After almost a decade, this writer’s wife has finally stopped breast-feeding her sons. But no-one’s high-fiving.
Like a kid playing whack-a-mole at Time Zone, the nurse slammed Archie’s newborn mouth at your nipple several times over, and that’s when it first dawned on me that breastfeeding was not as easy as I’d imagined.
But I learned about ‘attachment’ and that it was a matter of practice and felt we’d be high-fiving our way down milky street in no time.
Only two weeks later your attachment skills were super-advanced but there I was standing beside you, watching you sleep, holding a bundle of Archie in my arms, knowing by the way he searched the air with his open mouth that he was hungry, but feeling so dead-sad in the gut that I avoided handing him over for several minutes until he wailed and woke you. I’d learned about nipple thrush and the intense pain it put you through, several times a day, with every feed. I was told by more than one expert that you wouldn’t be able to continue breastfeeding but when I suggested we try Archie on a bottle you simply said no.
You stopped eating sugar and processed foods and weeks passed and all of a sudden I was handing Archie over and you were putting him to your breast without the grimacing and tears; working on the computer or watching TV or lying beside me in bed, smiling. I learned how easy breastfeeding could be, and how wonderful.
Eighteen months flew by and Archie was reaching for the bottle instead of the boob but there was only a three-month reprieve before Lewis was born and your breasts were in constant demand again.
This time attachment was a walk in the park and the thrush had no chance with the way you watched your diet buton New Year’s Eve 2006, your breasts were sore and you started feeling ill and by New Year’s Day you were running a high temperature. I learned about mastitis and looked after you as you were shivering and aching in bed, as sick as I’d ever seen you.
The fear of mastitis stayed with us as the journey continued and I saw panic in your expression whenever there was the slightest sign of a red or swollen breast, or the hint of nausea or illness.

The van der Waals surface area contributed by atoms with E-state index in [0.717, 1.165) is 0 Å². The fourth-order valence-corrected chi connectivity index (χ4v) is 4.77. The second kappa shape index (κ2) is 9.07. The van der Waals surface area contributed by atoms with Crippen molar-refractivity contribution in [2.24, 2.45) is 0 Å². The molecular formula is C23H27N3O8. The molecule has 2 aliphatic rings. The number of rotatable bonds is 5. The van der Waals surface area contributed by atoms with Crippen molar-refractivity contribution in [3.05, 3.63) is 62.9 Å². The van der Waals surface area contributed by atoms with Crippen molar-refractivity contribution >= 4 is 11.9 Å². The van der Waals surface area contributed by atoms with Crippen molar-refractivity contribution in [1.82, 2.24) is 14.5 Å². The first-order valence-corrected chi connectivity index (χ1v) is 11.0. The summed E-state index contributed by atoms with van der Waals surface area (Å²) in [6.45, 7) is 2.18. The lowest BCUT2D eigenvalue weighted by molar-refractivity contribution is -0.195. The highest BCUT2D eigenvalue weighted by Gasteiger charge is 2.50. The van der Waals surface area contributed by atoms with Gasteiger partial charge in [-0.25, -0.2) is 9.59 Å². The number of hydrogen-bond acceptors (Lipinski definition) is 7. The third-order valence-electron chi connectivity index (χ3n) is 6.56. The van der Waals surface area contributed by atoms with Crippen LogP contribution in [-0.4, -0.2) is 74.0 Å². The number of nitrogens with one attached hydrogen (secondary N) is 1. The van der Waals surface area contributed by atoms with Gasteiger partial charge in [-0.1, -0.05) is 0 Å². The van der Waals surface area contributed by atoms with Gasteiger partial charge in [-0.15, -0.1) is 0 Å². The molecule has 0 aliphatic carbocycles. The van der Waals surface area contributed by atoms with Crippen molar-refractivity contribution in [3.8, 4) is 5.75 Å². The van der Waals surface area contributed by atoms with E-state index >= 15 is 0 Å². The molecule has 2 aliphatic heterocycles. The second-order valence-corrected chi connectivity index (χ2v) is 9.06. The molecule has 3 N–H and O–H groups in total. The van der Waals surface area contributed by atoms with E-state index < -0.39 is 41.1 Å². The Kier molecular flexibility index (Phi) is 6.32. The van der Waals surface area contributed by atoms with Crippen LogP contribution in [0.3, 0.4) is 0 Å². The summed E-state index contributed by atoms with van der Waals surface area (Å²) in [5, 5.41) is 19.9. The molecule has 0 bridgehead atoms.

When you went back to work full time we were feeding Lewis like a tag-team. He’d take his fill before you left for the house and I’d deliver your milk through plastic teets while you were away and in between I’d ferry him to your various places of employment so that you could either feed him again, if he was demanding it, or so I could drive you from one place to the other while you relieved your full breasts with the electronic pump. I learned about the vantage point of truck drivers and bus passengers and how to pull up at traffic lights to avoid an accidental gaze or prying eye.
Tyson took to your arms four months after we managed to wean the breast-desperate Lewis and we were right back into the routine we’d become used to – waking to the cry of a hungry baby, breast pumping at home and at work, ferrying boys to the boob. You stayed strong despite two more bouts of the dreaded mastitis but what I remember here is how busy your life had become and – despite the rapid growth in your business and career – how our children were the most important part of your working week, how you made certain you were there to feed Tyson day and night.
Maki took his turn October 2011, nine months after Tyson, and this was right in the middle of a most stressful time. We’d knocked our house down and moved in with your Mum and Dad and the building of our house was a nightmare of red tape and delays and I think, on occasion, I went bat-shit crazy and was also drawing on your reserves for support. Somehow you managed me on top of everything else.